Nonprofit report urges Tennessee DCS to pivot from institutionalizing kids

By: - December 23, 2022 6:00 am
Sign at the entrance to the John S. Wilder Youth Development Center. Reports have chronicled instances of verbal, physical and sexual assault of juveniles housed at the facility. (Photo: Google Earth)

Sign at the entrance to the John S. Wilder Youth Development Center. Reports have chronicled instances of verbal, physical and sexual assault of juveniles housed at the facility. (Photo: Google Earth)

A new report by a pair of nonprofit organizations urges the Department of Children’s Services to pivot away from institutionalizing troubled youth to instead providing needed services to families.

The report, released Wednesday by Disability Rights Tennessee and the Youth Law Center, examines the state’s youth justice system overseen by the troubled department, which is also responsible for Tennessee’s system of foster care.

For months, a cascade of crises afflicting both systems has emerged. Among them: abuse of delinquent youth in the Wilder Youth Development Center, kids destined for foster care sleeping on office floors and in hospital beds and high turnover among the staff charged with caring for them.

Thus far, some of the key solutions to the crises proposed by DCS Chief Margie Quin, and some lawmakers, have focused on increasing access to institutional care — including boosting pay for guards and staff at the Wilder, increased pay for institutions that provide inpatient care and counseling and funding new “transitional” housing, where children have a temporary place to stay when there are no foster homes or other care available.

“Tennessee’s current system is not responding to youth as if they are youth. It is treating youth like prison inmates,” a report on Tennessee’s Department of Children’s Services states.

The report, “Families Not Facilities,” suggests that emphasis is misguided.

“For too long, the Department of Children’s Services has been focused on building more beds in order to address placement issues for youth in the foster care and juvenile justice system,” the report said.

“But what matters most in any child’s life is not what bed they sleep in, but who is tucking them in at night,” the report said. “Unless we believe that youth in DCS custody are destined to remain in facilities all their lives, we must ensure they are connected to families who can support them in ways big and small as they transition into adulthood.”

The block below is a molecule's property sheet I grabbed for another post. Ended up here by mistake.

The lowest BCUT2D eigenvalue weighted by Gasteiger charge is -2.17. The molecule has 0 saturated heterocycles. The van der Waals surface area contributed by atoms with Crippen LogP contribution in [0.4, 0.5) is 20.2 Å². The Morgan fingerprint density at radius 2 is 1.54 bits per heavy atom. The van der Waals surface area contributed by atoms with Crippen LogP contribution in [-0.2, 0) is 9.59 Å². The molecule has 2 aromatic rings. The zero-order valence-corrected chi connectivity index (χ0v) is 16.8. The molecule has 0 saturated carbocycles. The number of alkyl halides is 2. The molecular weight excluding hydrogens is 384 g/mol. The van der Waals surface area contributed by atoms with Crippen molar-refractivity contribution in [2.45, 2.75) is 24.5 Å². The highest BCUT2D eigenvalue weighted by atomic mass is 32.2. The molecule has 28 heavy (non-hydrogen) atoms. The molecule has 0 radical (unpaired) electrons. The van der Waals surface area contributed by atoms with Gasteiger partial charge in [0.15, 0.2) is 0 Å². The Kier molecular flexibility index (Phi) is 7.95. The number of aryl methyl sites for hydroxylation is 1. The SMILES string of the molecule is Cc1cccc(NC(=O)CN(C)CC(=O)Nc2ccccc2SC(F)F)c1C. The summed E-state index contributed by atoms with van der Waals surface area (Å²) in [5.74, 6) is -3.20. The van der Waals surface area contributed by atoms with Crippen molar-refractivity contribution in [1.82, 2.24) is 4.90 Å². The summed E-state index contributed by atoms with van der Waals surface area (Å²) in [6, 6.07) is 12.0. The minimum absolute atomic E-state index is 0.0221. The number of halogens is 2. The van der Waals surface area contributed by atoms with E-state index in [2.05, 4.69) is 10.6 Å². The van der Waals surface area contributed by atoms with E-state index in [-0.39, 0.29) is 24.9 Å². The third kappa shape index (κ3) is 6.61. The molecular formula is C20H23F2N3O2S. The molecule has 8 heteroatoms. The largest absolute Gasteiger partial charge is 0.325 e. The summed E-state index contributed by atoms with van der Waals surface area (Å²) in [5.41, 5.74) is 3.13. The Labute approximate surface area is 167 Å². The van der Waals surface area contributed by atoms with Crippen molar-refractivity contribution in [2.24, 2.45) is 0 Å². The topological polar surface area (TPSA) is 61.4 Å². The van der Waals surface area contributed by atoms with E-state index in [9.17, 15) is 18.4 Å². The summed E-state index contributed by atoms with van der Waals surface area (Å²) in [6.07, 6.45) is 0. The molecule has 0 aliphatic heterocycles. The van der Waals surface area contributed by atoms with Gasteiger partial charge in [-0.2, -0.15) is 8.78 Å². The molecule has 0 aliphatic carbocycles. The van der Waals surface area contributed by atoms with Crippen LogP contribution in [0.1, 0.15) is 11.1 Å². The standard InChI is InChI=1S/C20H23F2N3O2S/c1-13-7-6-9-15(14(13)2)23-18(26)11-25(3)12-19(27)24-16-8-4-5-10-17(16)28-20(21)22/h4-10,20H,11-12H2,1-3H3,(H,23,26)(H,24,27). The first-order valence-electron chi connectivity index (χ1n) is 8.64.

The report includes six recommendations.

  • Investing in proven family-centered interventions rather than “ineffective, expensive and dangerous facilities.” “Families want to take care of their children, but often struggle to access the educational, mental health and other services that can meet their needs,” the report noted.
  • Multi-disciplinary teams to assess a child and families’ needs, bringing those services to them. Groups of professionals would assess the child’s entire history, including a history of trauma, and create long term plans for how a youth involved in the juvenile justice system may return to their families.
  • Expanding community mental health services. “Youth should not have to live in facilities to access mental health treatment that can be provided in a community-based setting,” the report noted. At the same time, the report called into question the mental health treatment kids are receiving in DCS institutions: youth have been “prescribed medications in ways that put them at risk,” the report said.
  • Addressing racial and geographic disparities in available services to children and families. Black youth are disproportionately represented not only in the youth justice system overall, but in its most restrictive settings, the report noted. And a significant gap in services exists between rural and urban areas in Tennessee.
  • Focusing on “upstream services” to address the fact that kids who come to the attention of DCS because they have been abused or neglected are likely to show up again in the juvenile justice system. More than 86% of all Tennessee kids who wind up in trouble in the state’s juvenile justice system had previously come to the attention of DCS because of abuse or neglect allegations when they were younger. National estimates put that “crossover” rate at about 50%.”Tennessee should be examining how to mitigate against the high occurrence of crossover youth by stabilizing youth and their families through compassionate upstream services and treatment, rather than focusing on punishing downstream,” the report said.
  • Ending “administrative transfers” of kids in the DCS juvenile justice system to the adult criminal system. Quin has testified that DCS is transferring youth from detention centers to the adult corrections system “with more frequency and on a shorter timeline than they would like because they have no viable placement option,” the report noted. The report urges DCS to immediately cease such transfers.

“Tennessee’s current system is not responding to youth as if they are youth,” the report said. “It is treating youth like prison inmates.”

Families Not Facilities Report (DRT_YLC) by Anita Wadhwani on Scribd

 

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Anita Wadhwani
Anita Wadhwani

Anita Wadhwani is a senior reporter for the Tennessee Lookout. The Tennessee AP Broadcasters and Media (TAPME) named her Journalist of the Year in 2019 as well as giving her the Malcolm Law Award for Investigative Journalism. Wadhwani is formerly an investigative reporter with The Tennessean who focused on the impact of public policies on the people and places across Tennessee. She is a graduate of Columbia University in New York and the University of California at Berkeley School of Journalism. Wadhwani lives in Nashville with her partner and two children.

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